Got Privilege?

Got Privilege?

White supremacy is behind White privilege. I want to be part of the solution, with integrity, with grace, and without any assumptions.
The author, Karen Orlandi, wears a pink shirt with the words, "Got Privilege?" printed on the front in bold letters.
Courtesy of Karen Orlandi

I had the amazing privilege (no pun intended) of attending the White Privilege Conference Global in May, held for the first time in Canada. (It has been held in the U.S. for the past 19 years). It was an amazing event, and I was delighted that other than school boards, The United Church of Canada seemed to have the largest delegation! We were all able to attend workshops in the morning, and two keynote speakers per day, as well as the entertainment that augmented the experience.

The idea of intersectionality was presented in a myriad of ways, including the intersections of race and sexuality, race and disability, race and colonialism. All of these topics held the opportunity for listening, discussion, and included calls to action. A keynote address investigated the relationship between White privilege and White supremacy. Understanding that White supremacy is behind White privilege was eye opening, and centred the conversation where it belongs.

A scene of the presenter's stage from the audience's perspective at the White Privilege Conference Global - Toronto in May 2018.
White Privilege Conference Global - Toronto, May 2018.
Adele Halliday, The United Church of Canada

Critical analysis of the media was front and centre, with an informative workshop highlighting the Canadian media and how stories involving issues of race are handled. Whereas we are usually asking who is left out of the story, we were prodded into asking questions like, “Whose name is published, and whose isn’t?”; “Whose picture is pixellated, and whose is not?”; “What are the descriptors being used in articles and how do they reflect race?”

In one example, a White woman has a racist rant in public and is caught on film, and not once, over multiple stories and multiple media, is her face shown or her name mentioned. Despite this not being a first offense, no charges were ever laid.

And two stories about robberies illustrate how race is considered. In one story, a group of young Black men charged with multiple bank robberies are labelled “pathetic parasites,” by the staff inspector Mike Earl. Their pictures are portrayed as mug shots.

The same staff inspector referred to the “lunchtime bandit”, a White man, as a “preppy punk.” Indeed, he thought he might even be employed, since he only robbed banks during his lunch break.

As Desmond Cole told us, “our media operates under a false pretense of objectivity!”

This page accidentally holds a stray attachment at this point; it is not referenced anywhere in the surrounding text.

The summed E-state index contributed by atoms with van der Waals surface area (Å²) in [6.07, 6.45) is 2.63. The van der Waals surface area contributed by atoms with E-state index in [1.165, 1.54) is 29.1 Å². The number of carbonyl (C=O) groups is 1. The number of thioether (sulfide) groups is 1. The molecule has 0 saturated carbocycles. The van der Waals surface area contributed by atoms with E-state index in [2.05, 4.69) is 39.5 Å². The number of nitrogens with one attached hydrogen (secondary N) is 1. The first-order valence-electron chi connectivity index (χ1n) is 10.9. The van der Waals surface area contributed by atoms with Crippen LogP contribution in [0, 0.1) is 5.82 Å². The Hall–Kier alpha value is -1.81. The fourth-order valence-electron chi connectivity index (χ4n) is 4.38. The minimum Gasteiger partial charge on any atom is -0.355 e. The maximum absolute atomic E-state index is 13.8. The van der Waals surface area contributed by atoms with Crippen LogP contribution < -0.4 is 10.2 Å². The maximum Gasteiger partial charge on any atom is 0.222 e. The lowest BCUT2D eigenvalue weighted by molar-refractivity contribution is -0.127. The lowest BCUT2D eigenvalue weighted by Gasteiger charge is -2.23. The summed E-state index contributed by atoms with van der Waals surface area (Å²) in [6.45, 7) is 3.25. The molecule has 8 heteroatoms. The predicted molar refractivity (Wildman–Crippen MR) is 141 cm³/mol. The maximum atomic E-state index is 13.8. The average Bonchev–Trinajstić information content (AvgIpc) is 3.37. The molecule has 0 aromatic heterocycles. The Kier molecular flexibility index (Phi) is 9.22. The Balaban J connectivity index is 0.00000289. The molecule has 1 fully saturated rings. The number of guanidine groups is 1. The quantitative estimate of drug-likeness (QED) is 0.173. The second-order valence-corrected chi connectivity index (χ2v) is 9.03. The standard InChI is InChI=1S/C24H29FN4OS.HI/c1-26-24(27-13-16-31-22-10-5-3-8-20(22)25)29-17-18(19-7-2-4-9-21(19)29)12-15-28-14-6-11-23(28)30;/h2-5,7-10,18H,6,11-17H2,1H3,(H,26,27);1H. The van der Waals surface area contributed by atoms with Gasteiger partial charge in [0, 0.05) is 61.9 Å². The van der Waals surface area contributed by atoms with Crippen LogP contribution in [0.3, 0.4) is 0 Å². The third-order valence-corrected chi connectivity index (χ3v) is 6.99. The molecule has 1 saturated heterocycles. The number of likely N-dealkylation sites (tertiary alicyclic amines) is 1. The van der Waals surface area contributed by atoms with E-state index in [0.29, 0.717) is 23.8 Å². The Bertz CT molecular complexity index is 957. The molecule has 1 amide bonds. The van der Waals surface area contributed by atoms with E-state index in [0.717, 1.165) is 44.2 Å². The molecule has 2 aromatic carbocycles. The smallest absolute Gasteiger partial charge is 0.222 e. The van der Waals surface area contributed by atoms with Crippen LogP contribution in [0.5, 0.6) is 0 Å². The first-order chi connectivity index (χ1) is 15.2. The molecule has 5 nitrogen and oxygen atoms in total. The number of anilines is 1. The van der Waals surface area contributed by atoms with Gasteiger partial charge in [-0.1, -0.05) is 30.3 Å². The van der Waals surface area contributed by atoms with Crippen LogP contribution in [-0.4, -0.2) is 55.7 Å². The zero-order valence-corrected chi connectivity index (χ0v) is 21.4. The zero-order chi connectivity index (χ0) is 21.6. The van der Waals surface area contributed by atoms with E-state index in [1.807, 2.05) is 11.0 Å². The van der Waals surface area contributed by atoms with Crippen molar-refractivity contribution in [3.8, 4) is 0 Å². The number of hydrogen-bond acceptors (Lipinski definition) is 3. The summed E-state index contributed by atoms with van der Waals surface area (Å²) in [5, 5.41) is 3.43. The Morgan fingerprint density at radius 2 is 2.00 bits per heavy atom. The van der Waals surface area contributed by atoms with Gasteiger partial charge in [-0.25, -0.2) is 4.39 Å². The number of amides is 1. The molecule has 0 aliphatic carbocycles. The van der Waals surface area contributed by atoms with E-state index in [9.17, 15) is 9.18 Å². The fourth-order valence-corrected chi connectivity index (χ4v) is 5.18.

I attended several workshops geared towards “a pedagogy of discomfort,” looking for tools and activities which could show us how to lead our congregations, whether inside or outside of churches, into a place of discomfort. I was looking for a way to hold them in the uncomfortable spaces, safely, and long enough to allow learning to begin. Nathalie Sirois shared her mantra, “If you’re not making people uncomfortable, you’re not doing it right!”

I was certainly uncomfortable. Who was I, a White woman, who didn’t think of herself as particularly privileged, newly awakened to the extent of my privilege? It was good to hear the women of colour in the crowd who were angry, who weren’t afraid to tell their stories from their vantage points. But there was an excitement, a timid, fearful excitement within me that pushed me into the uncomfortable space and held me there. I want to be part of the solution, and I don’t know how to do that with integrity, with grace, and without any assumptions. I don’t know how to do that on the terms of people of colour, but that’s exactly how it must be.

The event was exceptional, and those of us who went as members of the church, not necessarily attached to General Council, are expected to continue to work together, and initiate activities in our own communities to speak to these issues. In reviewing my notes, and lists of books to read on critical race theory, well, our work has just begun.

Karen Orlandi is finishing up her second year at the Centre for Christian Studies, and works in congregational and outreach ministry in the Niagara Peninsula of Ontario. Her passion is working with people in poverty and suffering from addictions and mental illness. She sees congregational ministry as a way of taking the gifts of the church to the streets, and the needs of the streets to the church. This article was originally published on the Centre for Christian Studies website.

The White Privilege Conference Global-Toronto was held at Ryerson University in Toronto, May 9–12, 2018. See the blog post from another member of the United Church delegation, Jade Eckert.

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The views contained within these blogs are personal and do not necessarily reflect those of The United Church of Canada.